This new annual text provides instant access to the practice, procedure, and jurisprudence arising out of the Canadian Human Right Act
This is a useful reference for human rights, labour and employment law practitioners, as well as human resource professionals. Includes:
- The full text of the Canadian Human Rights Act, as amended
- Each section of the Act is annotated with commentary, digests of court and tribunal decisions and cross-references to related provisions
- Appendices include: – Regulations under the CHRA – Select forms and guidelines from the Canadian Human Rights Commission – Select rules of procedure and practice notes from the Canadian Human Rights Tribunal – The full text of the Employment Equity Act and guide to the Employment Equity Review Tribunal
1. Amendments to the CHRA in 2017 saw the inclusion of gender identity, gender expression and genetic characteristics as enumerated grounds of discrimination.
2. This edition contains the Commission’s guide: “Impaired at Work – A Guide to Accommodating Substance Dependence”
3. Mills v. Bell Mobility Inc., 2017 CHRT 1 (CanLII) – Bell Mobility discriminated against the Complainant, a bedridden cancer patient with a lowered immune system, when it refused to provide her with same-day activation service for a new cellular phone unless she appeared in person to be visually identified at one of Bell’s retail stores to purchase the phone. While the Tribunal accepted that the rule (attending in person at a store for same-day activation) was adopted in good faith in the belief that it was necessary to prevent identity fraud and it was rationally connected to the function of preventing that fraud, the Tribunal found that accommodating the needs of individuals like the Complainant would not impose an undue hardship on Bell.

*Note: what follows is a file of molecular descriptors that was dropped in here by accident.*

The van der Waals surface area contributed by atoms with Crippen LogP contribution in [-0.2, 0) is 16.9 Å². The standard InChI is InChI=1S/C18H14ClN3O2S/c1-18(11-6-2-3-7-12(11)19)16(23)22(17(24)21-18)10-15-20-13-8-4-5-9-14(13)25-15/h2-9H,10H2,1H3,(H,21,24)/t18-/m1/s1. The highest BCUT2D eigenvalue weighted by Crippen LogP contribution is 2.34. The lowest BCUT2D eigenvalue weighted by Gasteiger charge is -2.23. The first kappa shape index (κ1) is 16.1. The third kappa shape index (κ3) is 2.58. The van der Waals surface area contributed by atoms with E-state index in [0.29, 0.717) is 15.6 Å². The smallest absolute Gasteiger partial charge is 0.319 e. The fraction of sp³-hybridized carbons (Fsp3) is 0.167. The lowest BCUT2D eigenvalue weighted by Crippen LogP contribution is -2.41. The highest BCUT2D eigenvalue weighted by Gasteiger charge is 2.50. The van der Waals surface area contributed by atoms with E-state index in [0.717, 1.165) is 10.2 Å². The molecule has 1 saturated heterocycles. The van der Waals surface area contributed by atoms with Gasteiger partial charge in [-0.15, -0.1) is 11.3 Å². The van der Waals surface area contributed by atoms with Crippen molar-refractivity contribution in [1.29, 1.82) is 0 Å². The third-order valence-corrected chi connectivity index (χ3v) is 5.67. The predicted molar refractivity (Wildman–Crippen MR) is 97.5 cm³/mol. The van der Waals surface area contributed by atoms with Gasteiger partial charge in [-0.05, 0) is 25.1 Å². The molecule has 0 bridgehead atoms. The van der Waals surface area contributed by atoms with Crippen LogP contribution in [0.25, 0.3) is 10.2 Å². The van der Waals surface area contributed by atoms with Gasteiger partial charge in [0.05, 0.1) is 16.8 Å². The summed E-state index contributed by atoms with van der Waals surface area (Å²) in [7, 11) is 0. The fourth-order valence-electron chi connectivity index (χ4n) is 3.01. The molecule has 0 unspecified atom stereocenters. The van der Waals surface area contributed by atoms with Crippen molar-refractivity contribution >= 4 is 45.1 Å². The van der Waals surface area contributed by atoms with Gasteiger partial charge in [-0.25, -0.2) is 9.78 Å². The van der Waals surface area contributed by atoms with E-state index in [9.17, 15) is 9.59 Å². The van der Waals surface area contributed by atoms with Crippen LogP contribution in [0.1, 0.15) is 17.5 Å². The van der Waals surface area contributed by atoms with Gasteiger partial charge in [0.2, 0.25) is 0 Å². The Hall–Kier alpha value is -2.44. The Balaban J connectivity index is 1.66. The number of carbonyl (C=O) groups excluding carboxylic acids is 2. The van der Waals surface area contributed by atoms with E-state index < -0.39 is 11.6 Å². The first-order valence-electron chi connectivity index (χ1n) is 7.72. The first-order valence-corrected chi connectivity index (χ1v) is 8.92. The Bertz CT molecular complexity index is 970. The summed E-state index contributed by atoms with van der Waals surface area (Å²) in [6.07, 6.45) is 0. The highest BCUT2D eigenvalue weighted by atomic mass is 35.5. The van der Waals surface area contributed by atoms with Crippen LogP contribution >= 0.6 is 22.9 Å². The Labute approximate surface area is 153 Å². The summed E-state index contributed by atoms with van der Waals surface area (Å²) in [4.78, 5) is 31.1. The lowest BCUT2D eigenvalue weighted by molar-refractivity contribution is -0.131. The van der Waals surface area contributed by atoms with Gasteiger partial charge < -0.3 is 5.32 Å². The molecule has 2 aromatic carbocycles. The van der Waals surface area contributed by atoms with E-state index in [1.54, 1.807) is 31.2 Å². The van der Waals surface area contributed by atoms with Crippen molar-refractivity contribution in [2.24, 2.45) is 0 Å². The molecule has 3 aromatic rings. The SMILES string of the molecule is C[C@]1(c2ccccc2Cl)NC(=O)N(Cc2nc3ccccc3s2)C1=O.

4. Zulkoskey v. Canada (Employment and Social Development), 2016 FCA 268 (CanLII) - “Vexatious” in paragraph 41(1)(d) of the CHRA is intended to be interpreted flexibly to prevent multiplicity of proceedings and waste of resources on re-litigation. “Frivolous” in this paragraph means having no prospect of success.
5. Temple v. Horizon International Distributors, 2016 CHRT 20 (CanLII) - Typically, hearings are held in the place where the alleged discrimination occurred or in the place most closely linked to the alleged discriminatory conduct. However, this is not a hard and fast rule and the Tribunal strives to accommodate parties where appropriate. Ultimately the venue for the hearing must “meet the standards of the Act that require a fair, informal expeditious and open hearing process, where each party is given a full and ample opportunity to appear, present evidence and make representations”. Because the alleged discrimination did not occur directly in any of the proposed locations, the Tribunal ordered a dual-venue hearing to best accommodate each parties’ needs.